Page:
Hong Kong’s private sector downturn continues as PMI falls again
The Nikkei Hong Kong Purchasing Managers’ Index fell to 48.2 in October from 49.3 in September and 49 in August
October saw Hong Kong’s private sector decline with the sharpest pace since August after signs of a rebound in August and September, stoking fears over market contraction as the city entered the final quarter of the year.
The Nikkei Hong Kong Purchasing Managers’ Index fell to 48.2 in October from 49.3 in September and 49 in August. A figure below 50 signals a contraction and above it means expansion. The index gauges private sector business conditions including manufacturing, services, retail and construction.
The number has now fallen below 50 for the 20th consecutive month.
“Unless we see evidence of stronger client demand in the coming months, the private sector is unlikely to lift itself out of the current downturn,” said Bernard Aw, economist at IHS Markit, which compiled the data.
IHS Markit said the lower PMI figure could be attributed to weaker domestic output and new orders, coupled by an accelerated decline in new business from mainland China.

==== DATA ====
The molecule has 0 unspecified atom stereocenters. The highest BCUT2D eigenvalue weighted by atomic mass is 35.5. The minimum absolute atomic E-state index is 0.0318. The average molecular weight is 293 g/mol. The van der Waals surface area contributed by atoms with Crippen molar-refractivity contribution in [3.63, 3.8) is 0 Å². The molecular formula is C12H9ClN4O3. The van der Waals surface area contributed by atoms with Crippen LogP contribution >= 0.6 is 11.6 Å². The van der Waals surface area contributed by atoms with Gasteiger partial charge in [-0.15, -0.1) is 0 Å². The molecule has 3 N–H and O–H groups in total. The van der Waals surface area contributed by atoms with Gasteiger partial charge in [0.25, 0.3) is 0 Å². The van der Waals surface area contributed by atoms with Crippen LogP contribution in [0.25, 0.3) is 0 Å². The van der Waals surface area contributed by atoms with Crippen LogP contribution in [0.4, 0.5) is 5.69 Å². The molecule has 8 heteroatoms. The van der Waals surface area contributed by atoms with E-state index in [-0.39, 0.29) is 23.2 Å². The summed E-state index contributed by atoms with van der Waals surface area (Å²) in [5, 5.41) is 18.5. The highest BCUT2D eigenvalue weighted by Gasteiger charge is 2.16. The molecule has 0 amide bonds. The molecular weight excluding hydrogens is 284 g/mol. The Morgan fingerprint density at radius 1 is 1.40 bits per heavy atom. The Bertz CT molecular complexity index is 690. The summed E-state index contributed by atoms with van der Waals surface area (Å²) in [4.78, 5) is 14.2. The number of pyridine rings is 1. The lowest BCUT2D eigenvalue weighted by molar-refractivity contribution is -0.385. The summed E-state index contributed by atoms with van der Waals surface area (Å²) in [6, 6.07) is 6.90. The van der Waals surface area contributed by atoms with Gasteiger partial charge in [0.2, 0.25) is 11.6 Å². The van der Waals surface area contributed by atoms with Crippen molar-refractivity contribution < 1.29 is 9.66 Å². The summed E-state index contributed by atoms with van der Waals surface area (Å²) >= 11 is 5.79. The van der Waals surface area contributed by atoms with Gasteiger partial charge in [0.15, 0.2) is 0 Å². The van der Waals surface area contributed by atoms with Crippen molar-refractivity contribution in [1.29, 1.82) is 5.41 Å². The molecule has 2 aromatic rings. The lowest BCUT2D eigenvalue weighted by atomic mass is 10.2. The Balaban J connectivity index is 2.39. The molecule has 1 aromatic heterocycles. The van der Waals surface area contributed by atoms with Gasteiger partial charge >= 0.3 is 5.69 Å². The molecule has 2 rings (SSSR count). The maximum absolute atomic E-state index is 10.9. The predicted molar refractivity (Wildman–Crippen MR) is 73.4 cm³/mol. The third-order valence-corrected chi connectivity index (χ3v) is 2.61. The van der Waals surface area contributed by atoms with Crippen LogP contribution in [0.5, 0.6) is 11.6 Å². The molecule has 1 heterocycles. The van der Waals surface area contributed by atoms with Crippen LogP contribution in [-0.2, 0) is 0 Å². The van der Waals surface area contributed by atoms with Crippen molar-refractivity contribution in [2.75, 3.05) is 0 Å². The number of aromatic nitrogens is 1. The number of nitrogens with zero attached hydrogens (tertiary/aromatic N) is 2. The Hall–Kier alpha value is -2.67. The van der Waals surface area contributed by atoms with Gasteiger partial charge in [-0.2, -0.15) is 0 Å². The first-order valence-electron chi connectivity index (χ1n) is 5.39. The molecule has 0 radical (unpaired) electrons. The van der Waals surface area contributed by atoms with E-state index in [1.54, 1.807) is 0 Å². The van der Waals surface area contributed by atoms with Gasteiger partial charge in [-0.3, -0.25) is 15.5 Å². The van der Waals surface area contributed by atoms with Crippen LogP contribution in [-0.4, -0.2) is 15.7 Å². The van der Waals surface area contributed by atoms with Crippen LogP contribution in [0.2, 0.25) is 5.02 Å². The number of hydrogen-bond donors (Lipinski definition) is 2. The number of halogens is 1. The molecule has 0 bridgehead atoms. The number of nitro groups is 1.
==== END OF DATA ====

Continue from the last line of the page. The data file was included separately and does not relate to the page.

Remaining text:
It added Hong Kong firms remained reluctant to hire more workers amid rising staff costs and a worsening business environment.
While input cost inflation continued for the fourth straight month, the rate was more gradual as a drop in purchasing prices eased inflationary pressure.
HSBC greater China economist Julia Wang said the fresh data highlighted the persistent headwinds Hong Kong faces on both the domestic and external fronts.
She added a 25 basis point rise for the US Federal Reserve rate expected next month will further impact the Hong Kong market.
“As a Fed rate hike becomes more imminent, this could exert further pressure on Hong Kong’s property market, and in turn weigh on private consumption,” Wang said.
The PMI is derived from indexes of about 300 companies that measure changes in output, new orders, employment, suppliers’ delivery times and stocks of goods purchased.